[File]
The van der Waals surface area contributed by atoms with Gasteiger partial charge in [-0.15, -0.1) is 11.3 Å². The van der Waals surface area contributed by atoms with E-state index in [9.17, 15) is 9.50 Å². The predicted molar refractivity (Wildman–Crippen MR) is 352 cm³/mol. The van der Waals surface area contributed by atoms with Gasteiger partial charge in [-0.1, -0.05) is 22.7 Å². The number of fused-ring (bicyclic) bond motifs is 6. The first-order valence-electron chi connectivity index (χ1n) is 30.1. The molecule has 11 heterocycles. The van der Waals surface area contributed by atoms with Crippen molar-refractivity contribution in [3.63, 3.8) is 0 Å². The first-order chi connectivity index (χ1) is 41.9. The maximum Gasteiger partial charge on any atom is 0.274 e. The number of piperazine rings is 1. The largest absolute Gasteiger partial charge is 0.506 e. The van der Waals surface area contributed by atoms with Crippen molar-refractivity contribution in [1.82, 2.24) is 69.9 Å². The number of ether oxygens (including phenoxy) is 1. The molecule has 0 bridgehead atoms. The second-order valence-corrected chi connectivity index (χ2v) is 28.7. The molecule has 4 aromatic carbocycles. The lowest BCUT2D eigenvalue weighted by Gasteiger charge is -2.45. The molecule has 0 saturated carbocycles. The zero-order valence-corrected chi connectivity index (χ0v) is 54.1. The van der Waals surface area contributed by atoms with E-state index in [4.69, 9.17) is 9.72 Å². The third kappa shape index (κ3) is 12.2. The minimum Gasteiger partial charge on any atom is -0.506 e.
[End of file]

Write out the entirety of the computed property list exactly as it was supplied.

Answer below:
The van der Waals surface area contributed by atoms with Gasteiger partial charge in [-0.15, -0.1) is 11.3 Å². The van der Waals surface area contributed by atoms with E-state index in [9.17, 15) is 9.50 Å². The predicted molar refractivity (Wildman–Crippen MR) is 352 cm³/mol. The van der Waals surface area contributed by atoms with Gasteiger partial charge in [-0.1, -0.05) is 22.7 Å². The number of fused-ring (bicyclic) bond motifs is 6. The first-order valence-electron chi connectivity index (χ1n) is 30.1. The molecule has 11 heterocycles. The van der Waals surface area contributed by atoms with Crippen molar-refractivity contribution in [3.63, 3.8) is 0 Å². The first-order chi connectivity index (χ1) is 41.9. The maximum Gasteiger partial charge on any atom is 0.274 e. The number of piperazine rings is 1. The largest absolute Gasteiger partial charge is 0.506 e. The van der Waals surface area contributed by atoms with Crippen molar-refractivity contribution in [1.82, 2.24) is 69.9 Å². The number of ether oxygens (including phenoxy) is 1. The molecule has 0 bridgehead atoms. The second-order valence-corrected chi connectivity index (χ2v) is 28.7. The molecule has 4 aromatic carbocycles. The lowest BCUT2D eigenvalue weighted by Gasteiger charge is -2.45. The molecule has 0 saturated carbocycles. The zero-order valence-corrected chi connectivity index (χ0v) is 54.1. The van der Waals surface area contributed by atoms with E-state index in [4.69, 9.17) is 9.72 Å². The third kappa shape index (κ3) is 12.2. The minimum Gasteiger partial charge on any atom is -0.506 e.